Tenosynovitis of the digital flexor tendon sheath (DFTS) is diagnosed using ultrasonography and contrast tenography. Nevertheless, making a precise preoperative diagnosis is challenging. This study aimed to determine and compare the sensitivity and specificity of low-field MRI and MRI tenography (MRIt) to detect artificially created soft-tissue lesions in the DFTS. In 21 DFTSs, 118 lesions were made tenoscopically in the superficial digital flexor tendon (SDFT), deep digital flexor tendon (DDFT), manica flexoria (MF) and proximal scutum. MRI and MRI, following intrathecal gadolinium administration (MRIt), were performed. The sensitivity and specificity of MRI and MRIt were calculated and compared. Proximal scutum lesions were less frequently identified by MRI (Sensitivity 38%, specificity 96%) compared to MRIt (Sensitivity: 50%, p = 0.80; specificity: 96%, p = 1). This was similar for SDFT lesions (Sensitivity: 39% versus 54%, p = 0.72; specificity: 93% versus 96%, p = 1). MRI detected DDFT lesions (sensitivity 34%; specificity 100%) better than MRIt (sensitivity 32%, p = 0.77; specificity 98%, p = 1). This was similar for MF lesions (MRI sensitivity 61%; specificity 100% vs. MRIt sensitivity 50%, p = 0.68; specificity 96%, p = 1). Lesion size was significantly associated with MRI or MRIt diagnosis (p = 0.001). The intrathecal administration of gadolinium did not significantly improve the ability of low-field MRI to diagnose artificial DFTS tendon lesions. Small lesion length was a significant discriminating factor for lesion detection. MRI and MRIt specificity were high, thus being helpful in diagnosing an intact structure. Full article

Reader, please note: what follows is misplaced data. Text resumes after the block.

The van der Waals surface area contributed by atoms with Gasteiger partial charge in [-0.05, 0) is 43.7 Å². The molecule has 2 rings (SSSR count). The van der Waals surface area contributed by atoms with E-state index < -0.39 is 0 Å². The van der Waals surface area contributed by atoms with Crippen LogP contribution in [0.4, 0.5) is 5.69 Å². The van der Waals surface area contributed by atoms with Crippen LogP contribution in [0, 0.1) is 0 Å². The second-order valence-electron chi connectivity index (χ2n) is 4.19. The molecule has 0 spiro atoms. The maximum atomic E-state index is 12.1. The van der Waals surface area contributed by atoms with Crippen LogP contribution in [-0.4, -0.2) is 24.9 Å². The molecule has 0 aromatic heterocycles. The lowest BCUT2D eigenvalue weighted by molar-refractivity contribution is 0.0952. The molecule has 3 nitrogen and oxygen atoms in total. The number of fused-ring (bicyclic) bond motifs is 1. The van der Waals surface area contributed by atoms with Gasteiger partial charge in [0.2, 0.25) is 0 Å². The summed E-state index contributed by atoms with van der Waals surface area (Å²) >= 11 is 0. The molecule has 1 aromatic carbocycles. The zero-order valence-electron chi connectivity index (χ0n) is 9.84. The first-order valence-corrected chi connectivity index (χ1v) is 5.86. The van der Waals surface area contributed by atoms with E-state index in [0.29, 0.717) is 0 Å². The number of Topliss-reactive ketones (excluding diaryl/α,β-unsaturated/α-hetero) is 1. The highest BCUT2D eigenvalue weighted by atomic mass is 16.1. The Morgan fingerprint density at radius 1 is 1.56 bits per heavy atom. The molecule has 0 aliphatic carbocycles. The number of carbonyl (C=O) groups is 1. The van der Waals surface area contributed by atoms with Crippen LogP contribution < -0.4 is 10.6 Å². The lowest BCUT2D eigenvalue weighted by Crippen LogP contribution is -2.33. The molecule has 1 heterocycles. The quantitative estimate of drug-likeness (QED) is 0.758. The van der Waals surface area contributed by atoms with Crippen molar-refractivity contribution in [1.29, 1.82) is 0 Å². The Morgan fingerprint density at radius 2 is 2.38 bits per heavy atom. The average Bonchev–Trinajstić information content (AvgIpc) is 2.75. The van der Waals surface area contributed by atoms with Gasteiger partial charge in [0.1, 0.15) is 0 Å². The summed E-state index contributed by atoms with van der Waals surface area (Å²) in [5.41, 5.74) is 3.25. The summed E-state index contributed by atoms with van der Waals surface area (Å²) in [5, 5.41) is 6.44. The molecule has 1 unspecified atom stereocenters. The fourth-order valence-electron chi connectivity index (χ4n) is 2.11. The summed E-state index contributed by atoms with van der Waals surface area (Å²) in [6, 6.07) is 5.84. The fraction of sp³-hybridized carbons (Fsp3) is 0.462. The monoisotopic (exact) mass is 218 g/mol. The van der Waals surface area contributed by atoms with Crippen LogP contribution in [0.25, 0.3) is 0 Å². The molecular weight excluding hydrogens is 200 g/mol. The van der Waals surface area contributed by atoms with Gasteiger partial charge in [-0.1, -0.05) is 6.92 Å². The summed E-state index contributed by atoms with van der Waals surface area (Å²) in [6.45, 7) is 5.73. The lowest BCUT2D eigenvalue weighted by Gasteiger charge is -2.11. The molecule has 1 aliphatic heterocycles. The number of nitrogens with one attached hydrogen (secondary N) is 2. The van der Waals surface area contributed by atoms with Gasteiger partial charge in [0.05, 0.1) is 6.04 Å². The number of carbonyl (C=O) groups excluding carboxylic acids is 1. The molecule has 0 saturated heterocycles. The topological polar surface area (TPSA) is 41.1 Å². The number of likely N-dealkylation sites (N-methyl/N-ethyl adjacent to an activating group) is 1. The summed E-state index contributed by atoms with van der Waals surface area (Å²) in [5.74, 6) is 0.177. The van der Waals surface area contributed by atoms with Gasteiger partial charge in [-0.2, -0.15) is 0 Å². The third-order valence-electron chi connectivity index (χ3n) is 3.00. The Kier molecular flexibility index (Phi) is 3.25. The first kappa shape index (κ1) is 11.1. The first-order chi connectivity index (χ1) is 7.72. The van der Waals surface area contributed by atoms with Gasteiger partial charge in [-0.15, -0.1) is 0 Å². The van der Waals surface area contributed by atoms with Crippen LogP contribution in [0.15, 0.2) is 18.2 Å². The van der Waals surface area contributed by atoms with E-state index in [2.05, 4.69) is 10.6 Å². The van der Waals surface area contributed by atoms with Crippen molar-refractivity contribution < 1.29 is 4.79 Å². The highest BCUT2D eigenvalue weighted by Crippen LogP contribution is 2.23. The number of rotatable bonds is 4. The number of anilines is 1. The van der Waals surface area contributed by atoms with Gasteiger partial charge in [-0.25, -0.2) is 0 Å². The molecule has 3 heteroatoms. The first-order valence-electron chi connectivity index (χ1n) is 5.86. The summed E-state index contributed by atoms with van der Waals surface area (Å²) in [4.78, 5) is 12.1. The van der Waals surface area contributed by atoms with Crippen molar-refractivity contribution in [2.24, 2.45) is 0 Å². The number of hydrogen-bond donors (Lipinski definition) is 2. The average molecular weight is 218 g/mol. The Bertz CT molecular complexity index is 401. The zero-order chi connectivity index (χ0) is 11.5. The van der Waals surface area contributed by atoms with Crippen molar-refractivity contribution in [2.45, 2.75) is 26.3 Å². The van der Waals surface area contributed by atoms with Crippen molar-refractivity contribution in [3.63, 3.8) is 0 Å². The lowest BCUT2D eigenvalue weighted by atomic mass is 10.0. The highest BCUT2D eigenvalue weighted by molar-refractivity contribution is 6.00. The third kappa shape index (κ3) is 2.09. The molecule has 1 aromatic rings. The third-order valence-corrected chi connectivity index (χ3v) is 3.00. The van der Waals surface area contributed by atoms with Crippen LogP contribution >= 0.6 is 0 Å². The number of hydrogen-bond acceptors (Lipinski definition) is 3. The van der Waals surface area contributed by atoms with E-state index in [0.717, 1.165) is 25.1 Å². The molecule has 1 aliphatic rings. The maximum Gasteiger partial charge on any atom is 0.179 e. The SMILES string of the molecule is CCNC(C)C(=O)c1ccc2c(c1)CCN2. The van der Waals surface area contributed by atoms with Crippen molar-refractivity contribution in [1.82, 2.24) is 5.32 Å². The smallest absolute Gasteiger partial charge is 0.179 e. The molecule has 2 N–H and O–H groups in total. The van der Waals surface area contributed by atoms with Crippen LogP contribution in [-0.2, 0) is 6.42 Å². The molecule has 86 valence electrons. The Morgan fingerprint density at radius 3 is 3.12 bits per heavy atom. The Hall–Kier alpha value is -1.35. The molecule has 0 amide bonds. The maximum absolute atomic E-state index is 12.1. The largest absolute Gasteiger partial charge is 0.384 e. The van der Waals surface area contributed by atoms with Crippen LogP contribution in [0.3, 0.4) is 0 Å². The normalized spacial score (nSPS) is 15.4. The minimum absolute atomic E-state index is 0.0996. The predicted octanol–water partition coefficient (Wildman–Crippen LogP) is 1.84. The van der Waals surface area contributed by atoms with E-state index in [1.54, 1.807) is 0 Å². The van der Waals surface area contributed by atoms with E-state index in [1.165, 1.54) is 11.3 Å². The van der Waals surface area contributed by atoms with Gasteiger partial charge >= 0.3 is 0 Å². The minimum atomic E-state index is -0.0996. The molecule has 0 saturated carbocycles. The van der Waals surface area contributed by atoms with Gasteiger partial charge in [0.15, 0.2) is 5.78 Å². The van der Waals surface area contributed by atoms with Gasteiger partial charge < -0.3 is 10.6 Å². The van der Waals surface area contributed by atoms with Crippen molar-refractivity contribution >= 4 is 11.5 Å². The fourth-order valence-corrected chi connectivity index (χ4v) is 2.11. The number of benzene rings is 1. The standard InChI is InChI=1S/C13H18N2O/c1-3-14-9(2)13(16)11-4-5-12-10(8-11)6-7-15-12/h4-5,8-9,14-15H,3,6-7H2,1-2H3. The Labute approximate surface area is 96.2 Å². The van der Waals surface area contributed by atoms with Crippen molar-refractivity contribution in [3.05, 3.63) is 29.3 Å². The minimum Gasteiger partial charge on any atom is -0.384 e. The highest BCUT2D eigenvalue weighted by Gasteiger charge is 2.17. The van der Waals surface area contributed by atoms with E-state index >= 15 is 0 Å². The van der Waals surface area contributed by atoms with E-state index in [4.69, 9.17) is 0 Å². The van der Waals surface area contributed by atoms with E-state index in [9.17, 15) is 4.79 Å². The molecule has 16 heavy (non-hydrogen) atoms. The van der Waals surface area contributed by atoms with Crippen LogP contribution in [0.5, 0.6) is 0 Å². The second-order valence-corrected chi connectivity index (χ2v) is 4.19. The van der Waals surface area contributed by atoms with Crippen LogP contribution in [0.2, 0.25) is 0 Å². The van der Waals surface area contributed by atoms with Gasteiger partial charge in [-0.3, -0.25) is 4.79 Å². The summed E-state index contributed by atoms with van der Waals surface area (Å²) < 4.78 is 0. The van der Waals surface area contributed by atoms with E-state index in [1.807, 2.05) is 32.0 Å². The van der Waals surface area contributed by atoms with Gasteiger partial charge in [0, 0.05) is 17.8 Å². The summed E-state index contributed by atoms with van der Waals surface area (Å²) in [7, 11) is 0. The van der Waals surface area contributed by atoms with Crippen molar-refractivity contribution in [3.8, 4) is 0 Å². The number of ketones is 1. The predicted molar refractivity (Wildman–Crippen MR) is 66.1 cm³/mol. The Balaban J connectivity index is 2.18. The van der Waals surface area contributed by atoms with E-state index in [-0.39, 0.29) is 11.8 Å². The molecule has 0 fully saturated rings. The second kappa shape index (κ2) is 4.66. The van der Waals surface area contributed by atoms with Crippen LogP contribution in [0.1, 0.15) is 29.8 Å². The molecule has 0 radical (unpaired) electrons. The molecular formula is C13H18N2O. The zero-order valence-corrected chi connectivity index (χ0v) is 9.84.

(This article belongs to the Special Issue Diagnostic Imaging of Equines)
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11 pages, 3086 KiB  
Article
Radiographic Appearance of the Fore Digit and Carpal Joint in the Mule Foal from Birth to 3 Months of Age
by Irene Nocera, Benedetta Sorvillo, Micaela Sgorbini, Benedetta Aliboni and Simonetta Citi
Animals 2023, 13(15), 2417; https://doi.org/10.3390/ani13152417 - 26 Jul 2023
Viewed by 1238
Abstract
Few studies have established the normal radiographic anatomical development of the donkey foal and, to date, no data are available for mules. Our aim was thus to evaluate the radiographic development of the fore digit and carpal joint in the mule foal from [...] Read more.